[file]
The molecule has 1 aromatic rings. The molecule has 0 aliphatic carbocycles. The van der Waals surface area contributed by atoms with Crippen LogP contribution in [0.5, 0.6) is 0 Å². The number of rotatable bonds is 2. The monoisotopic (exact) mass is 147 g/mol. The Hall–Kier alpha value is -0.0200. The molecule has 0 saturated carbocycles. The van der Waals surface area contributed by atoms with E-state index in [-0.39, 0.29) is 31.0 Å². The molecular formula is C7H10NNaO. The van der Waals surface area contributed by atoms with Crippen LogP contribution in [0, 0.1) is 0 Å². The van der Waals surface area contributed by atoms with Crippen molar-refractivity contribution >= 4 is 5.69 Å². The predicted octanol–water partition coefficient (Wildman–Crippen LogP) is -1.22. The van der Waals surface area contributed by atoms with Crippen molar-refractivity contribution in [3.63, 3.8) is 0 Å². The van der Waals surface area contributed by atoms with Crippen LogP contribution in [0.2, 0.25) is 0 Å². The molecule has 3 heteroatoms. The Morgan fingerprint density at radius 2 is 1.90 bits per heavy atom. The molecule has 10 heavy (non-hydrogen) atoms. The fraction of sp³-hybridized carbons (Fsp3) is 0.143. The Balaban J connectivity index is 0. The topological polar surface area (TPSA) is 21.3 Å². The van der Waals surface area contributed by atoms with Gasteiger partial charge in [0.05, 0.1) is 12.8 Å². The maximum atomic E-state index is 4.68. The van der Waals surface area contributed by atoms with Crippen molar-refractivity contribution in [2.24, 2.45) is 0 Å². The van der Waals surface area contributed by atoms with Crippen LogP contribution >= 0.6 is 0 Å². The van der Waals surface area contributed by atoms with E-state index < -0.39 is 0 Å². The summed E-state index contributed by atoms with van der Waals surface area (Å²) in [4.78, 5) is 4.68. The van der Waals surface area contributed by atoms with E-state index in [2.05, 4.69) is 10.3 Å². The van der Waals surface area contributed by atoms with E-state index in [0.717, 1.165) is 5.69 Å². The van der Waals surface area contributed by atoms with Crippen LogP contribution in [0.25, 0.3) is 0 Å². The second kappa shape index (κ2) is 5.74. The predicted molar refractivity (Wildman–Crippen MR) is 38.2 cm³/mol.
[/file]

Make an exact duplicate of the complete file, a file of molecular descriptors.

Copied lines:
The molecule has 1 aromatic rings. The molecule has 0 aliphatic carbocycles. The van der Waals surface area contributed by atoms with Crippen LogP contribution in [0.5, 0.6) is 0 Å². The number of rotatable bonds is 2. The monoisotopic (exact) mass is 147 g/mol. The Hall–Kier alpha value is -0.0200. The molecule has 0 saturated carbocycles. The van der Waals surface area contributed by atoms with E-state index in [-0.39, 0.29) is 31.0 Å². The molecular formula is C7H10NNaO. The van der Waals surface area contributed by atoms with Crippen LogP contribution in [0, 0.1) is 0 Å². The van der Waals surface area contributed by atoms with Crippen molar-refractivity contribution >= 4 is 5.69 Å². The predicted octanol–water partition coefficient (Wildman–Crippen LogP) is -1.22. The van der Waals surface area contributed by atoms with Crippen molar-refractivity contribution in [3.63, 3.8) is 0 Å². The van der Waals surface area contributed by atoms with Crippen LogP contribution in [0.2, 0.25) is 0 Å². The molecule has 3 heteroatoms. The Morgan fingerprint density at radius 2 is 1.90 bits per heavy atom. The molecule has 10 heavy (non-hydrogen) atoms. The fraction of sp³-hybridized carbons (Fsp3) is 0.143. The Balaban J connectivity index is 0. The topological polar surface area (TPSA) is 21.3 Å². The van der Waals surface area contributed by atoms with Gasteiger partial charge in [0.05, 0.1) is 12.8 Å². The maximum atomic E-state index is 4.68. The van der Waals surface area contributed by atoms with Crippen molar-refractivity contribution in [2.24, 2.45) is 0 Å². The van der Waals surface area contributed by atoms with Crippen LogP contribution >= 0.6 is 0 Å². The van der Waals surface area contributed by atoms with E-state index < -0.39 is 0 Å². The summed E-state index contributed by atoms with van der Waals surface area (Å²) in [4.78, 5) is 4.68. The van der Waals surface area contributed by atoms with E-state index in [2.05, 4.69) is 10.3 Å². The van der Waals surface area contributed by atoms with E-state index in [0.717, 1.165) is 5.69 Å². The van der Waals surface area contributed by atoms with Crippen LogP contribution in [0.25, 0.3) is 0 Å². The second kappa shape index (κ2) is 5.74. The predicted molar refractivity (Wildman–Crippen MR) is 38.2 cm³/mol.